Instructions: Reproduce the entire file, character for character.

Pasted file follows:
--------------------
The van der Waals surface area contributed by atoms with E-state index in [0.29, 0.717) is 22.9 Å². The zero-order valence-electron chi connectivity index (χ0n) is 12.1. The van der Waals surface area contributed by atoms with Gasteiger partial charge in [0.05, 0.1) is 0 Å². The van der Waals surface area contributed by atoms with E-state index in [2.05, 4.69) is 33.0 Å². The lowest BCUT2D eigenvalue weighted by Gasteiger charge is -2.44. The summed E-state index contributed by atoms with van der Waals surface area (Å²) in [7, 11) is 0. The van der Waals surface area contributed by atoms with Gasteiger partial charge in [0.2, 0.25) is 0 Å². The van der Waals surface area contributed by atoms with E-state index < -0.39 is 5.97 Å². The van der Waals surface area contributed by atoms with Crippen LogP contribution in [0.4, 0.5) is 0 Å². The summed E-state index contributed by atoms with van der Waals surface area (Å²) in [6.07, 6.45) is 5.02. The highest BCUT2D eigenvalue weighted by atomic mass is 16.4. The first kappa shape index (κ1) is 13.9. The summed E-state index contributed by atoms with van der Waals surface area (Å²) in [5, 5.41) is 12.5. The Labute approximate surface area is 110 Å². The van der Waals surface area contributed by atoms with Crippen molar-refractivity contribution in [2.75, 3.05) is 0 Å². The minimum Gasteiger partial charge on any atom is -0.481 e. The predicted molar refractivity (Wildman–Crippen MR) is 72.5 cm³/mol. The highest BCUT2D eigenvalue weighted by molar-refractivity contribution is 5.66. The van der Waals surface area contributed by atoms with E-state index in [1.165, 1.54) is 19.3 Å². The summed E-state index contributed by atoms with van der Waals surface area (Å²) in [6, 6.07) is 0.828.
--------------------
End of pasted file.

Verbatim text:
The van der Waals surface area contributed by atoms with E-state index in [0.29, 0.717) is 22.9 Å². The zero-order valence-electron chi connectivity index (χ0n) is 12.1. The van der Waals surface area contributed by atoms with Gasteiger partial charge in [0.05, 0.1) is 0 Å². The van der Waals surface area contributed by atoms with E-state index in [2.05, 4.69) is 33.0 Å². The lowest BCUT2D eigenvalue weighted by Gasteiger charge is -2.44. The summed E-state index contributed by atoms with van der Waals surface area (Å²) in [7, 11) is 0. The van der Waals surface area contributed by atoms with Gasteiger partial charge in [0.2, 0.25) is 0 Å². The van der Waals surface area contributed by atoms with E-state index < -0.39 is 5.97 Å². The van der Waals surface area contributed by atoms with Crippen LogP contribution in [0.4, 0.5) is 0 Å². The summed E-state index contributed by atoms with van der Waals surface area (Å²) in [6.07, 6.45) is 5.02. The highest BCUT2D eigenvalue weighted by atomic mass is 16.4. The first kappa shape index (κ1) is 13.9. The summed E-state index contributed by atoms with van der Waals surface area (Å²) in [5, 5.41) is 12.5. The Labute approximate surface area is 110 Å². The van der Waals surface area contributed by atoms with Crippen molar-refractivity contribution in [2.75, 3.05) is 0 Å². The minimum Gasteiger partial charge on any atom is -0.481 e. The predicted molar refractivity (Wildman–Crippen MR) is 72.5 cm³/mol. The highest BCUT2D eigenvalue weighted by molar-refractivity contribution is 5.66. The van der Waals surface area contributed by atoms with E-state index in [1.165, 1.54) is 19.3 Å². The summed E-state index contributed by atoms with van der Waals surface area (Å²) in [6, 6.07) is 0.828.